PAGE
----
I have been following the discussion on your blog, on the subject of Chinese gaokao, with interest. Now, before I go on, I feel compelled to state the facts: I had taken the SAT, and received 2400 on it (Yes, one of the less than few hundred a year ones with this result. It is utterly insane in my opinion.) So, I do want to make it clear that this isn't a loser's rant against meritocracy.

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  • Visas in the time of flu

    If you're thinking about coming to China from the US, you should know that visa rules have recently tightened up dramatically, as they did before the Olympics last year. Here's why.

    Inside China, the detected flu cases have doubled, from one person to two, and the quarantine-and-tracking efforts are stepping up. Newspaper charts have shown the infected people's progress through the country and reported the efforts to find and quarantine everyone who was, say, riding in the same railroad car. A report I saw this morning said that most of the people who had been on the same Beijing-Jinan train with Victim #2 were still "at large."

    FluCD.jpg

    [Reader R. Skinner points out the inventive West-to-East rendering of the Toronto->Vancouver-> Beijing flight.]
    Meanwhile, in mail from Chinese readers and in Chinese and English news sources I've seen more and more frequent mentions of the need to crack down on the "real" source of the problem: the United States. Both of the infected people had, after all, come on flights originating in the US (flights from Mexico having been cancelled for quite a while.)  Eg this lead editorial in yesterday's Global Times, the new state run voice to the outside world. 

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  • Twitter-scale reaction on new ambassador to China

    I am at a computer for about 90 seconds until late tonight, but:  the reported selection of Utah's Republican governor Jon Huntsman Jr as the Obama Administration's new ambassador to China is an interesting and surprising choice -- and at face value, a shrewd one. Huntsman is reportedly fluent in Mandarin, based on his time as a Mormon missionary in Taiwan; has an adopted Chinese daughter (plus another from India, in addition to biological children); is experienced in Asia, as a boy-ambassador to Singapore (at age 32) during the first Bush administration; and -- so I gather -- is on the modern-science as opposed to the flat-earth side of the debate about the environmental + climate issues that constitute the most important impending business between the US and China. More later, but on first impression a clever choice from American-interest point of view (completely apart from what it means for internal party politics in the US). Will also give the Chinese leadership something to think about: why the new Democratic president has appointed a rising Republican politician. Sign of bipartisan US views toward China? Etc?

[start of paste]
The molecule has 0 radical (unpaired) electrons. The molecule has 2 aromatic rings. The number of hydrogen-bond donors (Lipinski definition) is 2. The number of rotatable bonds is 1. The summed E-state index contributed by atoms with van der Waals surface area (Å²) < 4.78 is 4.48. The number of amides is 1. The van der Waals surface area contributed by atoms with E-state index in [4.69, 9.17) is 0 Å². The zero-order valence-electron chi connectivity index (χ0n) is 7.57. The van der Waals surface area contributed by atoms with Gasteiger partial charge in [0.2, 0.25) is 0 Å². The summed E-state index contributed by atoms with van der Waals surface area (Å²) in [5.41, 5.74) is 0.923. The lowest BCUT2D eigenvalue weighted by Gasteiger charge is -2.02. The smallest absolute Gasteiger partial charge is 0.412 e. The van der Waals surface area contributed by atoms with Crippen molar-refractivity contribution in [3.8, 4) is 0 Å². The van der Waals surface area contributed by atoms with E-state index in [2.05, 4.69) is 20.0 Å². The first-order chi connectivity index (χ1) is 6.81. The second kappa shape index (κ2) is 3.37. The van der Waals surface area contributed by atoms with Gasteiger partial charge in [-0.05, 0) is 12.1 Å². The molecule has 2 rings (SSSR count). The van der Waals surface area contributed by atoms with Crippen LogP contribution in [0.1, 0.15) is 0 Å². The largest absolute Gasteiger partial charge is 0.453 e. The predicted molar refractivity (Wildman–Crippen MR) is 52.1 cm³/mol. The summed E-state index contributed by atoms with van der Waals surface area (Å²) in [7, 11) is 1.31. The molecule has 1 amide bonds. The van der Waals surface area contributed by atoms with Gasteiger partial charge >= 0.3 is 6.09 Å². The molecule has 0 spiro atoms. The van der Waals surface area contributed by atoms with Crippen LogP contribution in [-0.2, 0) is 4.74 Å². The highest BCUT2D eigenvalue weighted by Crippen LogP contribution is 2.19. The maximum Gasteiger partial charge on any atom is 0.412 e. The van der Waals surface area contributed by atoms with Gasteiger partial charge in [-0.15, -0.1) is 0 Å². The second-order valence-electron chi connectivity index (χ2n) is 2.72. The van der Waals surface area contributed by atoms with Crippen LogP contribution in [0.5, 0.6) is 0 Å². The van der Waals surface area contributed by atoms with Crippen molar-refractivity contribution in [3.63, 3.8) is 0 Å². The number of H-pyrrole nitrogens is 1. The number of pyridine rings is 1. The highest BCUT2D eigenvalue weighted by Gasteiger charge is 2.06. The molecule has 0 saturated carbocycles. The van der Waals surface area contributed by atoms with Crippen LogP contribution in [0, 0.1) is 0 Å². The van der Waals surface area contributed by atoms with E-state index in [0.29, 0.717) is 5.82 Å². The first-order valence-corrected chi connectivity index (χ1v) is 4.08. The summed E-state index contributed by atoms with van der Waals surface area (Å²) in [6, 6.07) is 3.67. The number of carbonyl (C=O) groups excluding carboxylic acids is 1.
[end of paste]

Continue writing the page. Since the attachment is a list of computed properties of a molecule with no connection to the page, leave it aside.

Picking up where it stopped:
Subject to revision if there is something important I don't know about Huntsman and his record!

  • Not sure exactly which Chinese people Paul Krugman met...

    ... before writing his column today in the NYT, but:

    While his conclusion -- that China has to be part of global efforts to control carbon emissions -- is obviously correct and important, his premise -- that no one in China admits this -- does not square with my observation over these past three years.* As it happens, I spent this very day at a conference in Beijing where the first five presentations I heard were about emissions-reductions and sustainability in one specific domestic industry. (Also, I wrote in the magazine, a year ago, about Chinese people and organizations making similar efforts in a variety of other fields.)

    If blunt-instrument outside pressure like this column makes it more likely that Chinese authorities will keep making progress, then as a pure matter of power-politics I say: fine. But my guess and observation is that it is just as likely to get their back up -- and encourage the ever-present victimization mentality that makes it less rather than more likely that Chinese authorities will behave "responsibly" on the international stage.

    As I've written a million times (most recently here and here and generally here), arguably the most important thing that will happen on Barack Obama's watch is reaching an agreement with China -- or not -- on environmental and climate issues. We'll see what's the best means toward that end.
    _____
    * Krugman says: